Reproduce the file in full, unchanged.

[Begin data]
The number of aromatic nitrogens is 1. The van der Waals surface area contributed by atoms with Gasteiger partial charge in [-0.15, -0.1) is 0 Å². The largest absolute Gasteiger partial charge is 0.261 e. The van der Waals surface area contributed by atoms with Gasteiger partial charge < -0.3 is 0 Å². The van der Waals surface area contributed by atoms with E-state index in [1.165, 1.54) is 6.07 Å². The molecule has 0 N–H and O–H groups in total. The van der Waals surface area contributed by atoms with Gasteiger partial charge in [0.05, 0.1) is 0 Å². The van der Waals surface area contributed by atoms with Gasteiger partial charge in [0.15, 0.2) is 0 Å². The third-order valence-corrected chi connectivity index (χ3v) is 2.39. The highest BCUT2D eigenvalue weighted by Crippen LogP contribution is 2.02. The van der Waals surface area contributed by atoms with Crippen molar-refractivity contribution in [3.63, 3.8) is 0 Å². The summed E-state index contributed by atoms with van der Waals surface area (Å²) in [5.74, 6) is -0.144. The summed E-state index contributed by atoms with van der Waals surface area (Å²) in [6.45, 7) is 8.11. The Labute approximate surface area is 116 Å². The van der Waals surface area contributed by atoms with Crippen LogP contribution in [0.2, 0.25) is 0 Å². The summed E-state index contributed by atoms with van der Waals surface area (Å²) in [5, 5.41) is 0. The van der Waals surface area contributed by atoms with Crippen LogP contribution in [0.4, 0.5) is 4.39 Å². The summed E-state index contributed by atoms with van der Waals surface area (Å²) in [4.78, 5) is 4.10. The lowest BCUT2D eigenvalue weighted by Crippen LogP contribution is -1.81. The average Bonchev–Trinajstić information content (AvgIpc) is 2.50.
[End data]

The number of aromatic nitrogens is 1. The van der Waals surface area contributed by atoms with Gasteiger partial charge in [-0.15, -0.1) is 0 Å². The largest absolute Gasteiger partial charge is 0.261 e. The van der Waals surface area contributed by atoms with Gasteiger partial charge < -0.3 is 0 Å². The van der Waals surface area contributed by atoms with E-state index in [1.165, 1.54) is 6.07 Å². The molecule has 0 N–H and O–H groups in total. The van der Waals surface area contributed by atoms with Gasteiger partial charge in [0.05, 0.1) is 0 Å². The van der Waals surface area contributed by atoms with Gasteiger partial charge in [0.15, 0.2) is 0 Å². The third-order valence-corrected chi connectivity index (χ3v) is 2.39. The highest BCUT2D eigenvalue weighted by Crippen LogP contribution is 2.02. The van der Waals surface area contributed by atoms with Crippen molar-refractivity contribution in [3.63, 3.8) is 0 Å². The summed E-state index contributed by atoms with van der Waals surface area (Å²) in [5.74, 6) is -0.144. The summed E-state index contributed by atoms with van der Waals surface area (Å²) in [6.45, 7) is 8.11. The Labute approximate surface area is 116 Å². The van der Waals surface area contributed by atoms with Crippen LogP contribution in [0.2, 0.25) is 0 Å². The summed E-state index contributed by atoms with van der Waals surface area (Å²) in [5, 5.41) is 0. The van der Waals surface area contributed by atoms with Crippen LogP contribution in [0.4, 0.5) is 4.39 Å². The summed E-state index contributed by atoms with van der Waals surface area (Å²) in [4.78, 5) is 4.10. The lowest BCUT2D eigenvalue weighted by Crippen LogP contribution is -1.81. The average Bonchev–Trinajstić information content (AvgIpc) is 2.50.